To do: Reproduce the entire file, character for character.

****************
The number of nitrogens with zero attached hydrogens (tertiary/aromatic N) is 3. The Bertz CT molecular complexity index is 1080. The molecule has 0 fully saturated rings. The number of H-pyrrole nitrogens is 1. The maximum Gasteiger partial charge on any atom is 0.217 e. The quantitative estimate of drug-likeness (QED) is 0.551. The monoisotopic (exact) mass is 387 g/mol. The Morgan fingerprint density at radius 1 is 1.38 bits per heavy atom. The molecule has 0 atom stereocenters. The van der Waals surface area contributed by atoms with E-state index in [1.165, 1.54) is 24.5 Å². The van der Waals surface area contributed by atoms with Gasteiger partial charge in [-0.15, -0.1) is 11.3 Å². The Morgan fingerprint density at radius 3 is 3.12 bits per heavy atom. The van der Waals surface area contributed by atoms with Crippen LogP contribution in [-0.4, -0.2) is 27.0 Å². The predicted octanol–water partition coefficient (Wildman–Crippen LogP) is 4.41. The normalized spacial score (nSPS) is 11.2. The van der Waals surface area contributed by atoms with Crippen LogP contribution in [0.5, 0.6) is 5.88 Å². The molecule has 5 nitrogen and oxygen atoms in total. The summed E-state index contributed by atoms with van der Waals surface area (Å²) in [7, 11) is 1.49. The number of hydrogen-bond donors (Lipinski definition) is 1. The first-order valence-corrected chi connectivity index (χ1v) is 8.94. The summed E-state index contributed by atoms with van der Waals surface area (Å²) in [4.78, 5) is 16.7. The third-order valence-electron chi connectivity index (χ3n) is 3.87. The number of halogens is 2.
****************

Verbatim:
The number of nitrogens with zero attached hydrogens (tertiary/aromatic N) is 3. The Bertz CT molecular complexity index is 1080. The molecule has 0 fully saturated rings. The number of H-pyrrole nitrogens is 1. The maximum Gasteiger partial charge on any atom is 0.217 e. The quantitative estimate of drug-likeness (QED) is 0.551. The monoisotopic (exact) mass is 387 g/mol. The Morgan fingerprint density at radius 1 is 1.38 bits per heavy atom. The molecule has 0 atom stereocenters. The van der Waals surface area contributed by atoms with E-state index in [1.165, 1.54) is 24.5 Å². The van der Waals surface area contributed by atoms with Gasteiger partial charge in [-0.15, -0.1) is 11.3 Å². The Morgan fingerprint density at radius 3 is 3.12 bits per heavy atom. The van der Waals surface area contributed by atoms with Crippen LogP contribution in [-0.4, -0.2) is 27.0 Å². The predicted octanol–water partition coefficient (Wildman–Crippen LogP) is 4.41. The normalized spacial score (nSPS) is 11.2. The van der Waals surface area contributed by atoms with Crippen LogP contribution in [0.5, 0.6) is 5.88 Å². The molecule has 5 nitrogen and oxygen atoms in total. The summed E-state index contributed by atoms with van der Waals surface area (Å²) in [7, 11) is 1.49. The number of hydrogen-bond donors (Lipinski definition) is 1. The first-order valence-corrected chi connectivity index (χ1v) is 8.94. The summed E-state index contributed by atoms with van der Waals surface area (Å²) in [4.78, 5) is 16.7. The third-order valence-electron chi connectivity index (χ3n) is 3.87. The number of halogens is 2.